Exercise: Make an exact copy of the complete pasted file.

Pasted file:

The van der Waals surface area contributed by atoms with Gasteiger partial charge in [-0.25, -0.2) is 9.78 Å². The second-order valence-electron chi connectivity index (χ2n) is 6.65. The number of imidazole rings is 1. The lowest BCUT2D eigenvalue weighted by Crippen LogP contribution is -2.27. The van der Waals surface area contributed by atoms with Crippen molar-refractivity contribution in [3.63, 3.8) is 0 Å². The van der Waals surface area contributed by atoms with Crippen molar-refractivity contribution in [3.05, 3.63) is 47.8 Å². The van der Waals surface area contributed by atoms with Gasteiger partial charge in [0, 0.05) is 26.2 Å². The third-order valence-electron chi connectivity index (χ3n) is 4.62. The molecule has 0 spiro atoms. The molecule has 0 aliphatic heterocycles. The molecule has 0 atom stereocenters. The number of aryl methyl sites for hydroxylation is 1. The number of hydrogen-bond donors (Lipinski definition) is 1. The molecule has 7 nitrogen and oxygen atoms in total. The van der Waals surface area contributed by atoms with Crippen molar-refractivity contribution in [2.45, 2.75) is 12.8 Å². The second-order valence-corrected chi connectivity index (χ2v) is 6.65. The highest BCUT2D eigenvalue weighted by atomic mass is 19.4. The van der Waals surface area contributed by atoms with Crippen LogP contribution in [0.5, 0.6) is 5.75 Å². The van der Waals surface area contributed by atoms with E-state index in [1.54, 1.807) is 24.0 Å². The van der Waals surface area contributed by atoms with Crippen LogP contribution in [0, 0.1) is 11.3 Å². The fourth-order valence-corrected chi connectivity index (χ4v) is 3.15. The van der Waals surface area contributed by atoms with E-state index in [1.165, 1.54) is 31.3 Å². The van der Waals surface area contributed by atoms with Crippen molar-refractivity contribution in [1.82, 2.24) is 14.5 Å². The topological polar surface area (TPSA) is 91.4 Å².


The van der Waals surface area contributed by atoms with Gasteiger partial charge in [-0.25, -0.2) is 9.78 Å². The second-order valence-electron chi connectivity index (χ2n) is 6.65. The number of imidazole rings is 1. The lowest BCUT2D eigenvalue weighted by Crippen LogP contribution is -2.27. The van der Waals surface area contributed by atoms with Crippen molar-refractivity contribution in [3.63, 3.8) is 0 Å². The van der Waals surface area contributed by atoms with Crippen molar-refractivity contribution in [3.05, 3.63) is 47.8 Å². The van der Waals surface area contributed by atoms with Gasteiger partial charge in [0, 0.05) is 26.2 Å². The third-order valence-electron chi connectivity index (χ3n) is 4.62. The molecule has 0 spiro atoms. The molecule has 0 aliphatic heterocycles. The molecule has 0 atom stereocenters. The number of aryl methyl sites for hydroxylation is 1. The number of hydrogen-bond donors (Lipinski definition) is 1. The molecule has 7 nitrogen and oxygen atoms in total. The van der Waals surface area contributed by atoms with Crippen molar-refractivity contribution in [2.45, 2.75) is 12.8 Å². The second-order valence-corrected chi connectivity index (χ2v) is 6.65. The highest BCUT2D eigenvalue weighted by atomic mass is 19.4. The van der Waals surface area contributed by atoms with Crippen LogP contribution in [0.5, 0.6) is 5.75 Å². The van der Waals surface area contributed by atoms with E-state index in [1.54, 1.807) is 24.0 Å². The van der Waals surface area contributed by atoms with Crippen LogP contribution in [0, 0.1) is 11.3 Å². The fourth-order valence-corrected chi connectivity index (χ4v) is 3.15. The van der Waals surface area contributed by atoms with E-state index in [1.165, 1.54) is 31.3 Å². The van der Waals surface area contributed by atoms with Crippen molar-refractivity contribution in [1.82, 2.24) is 14.5 Å². The topological polar surface area (TPSA) is 91.4 Å².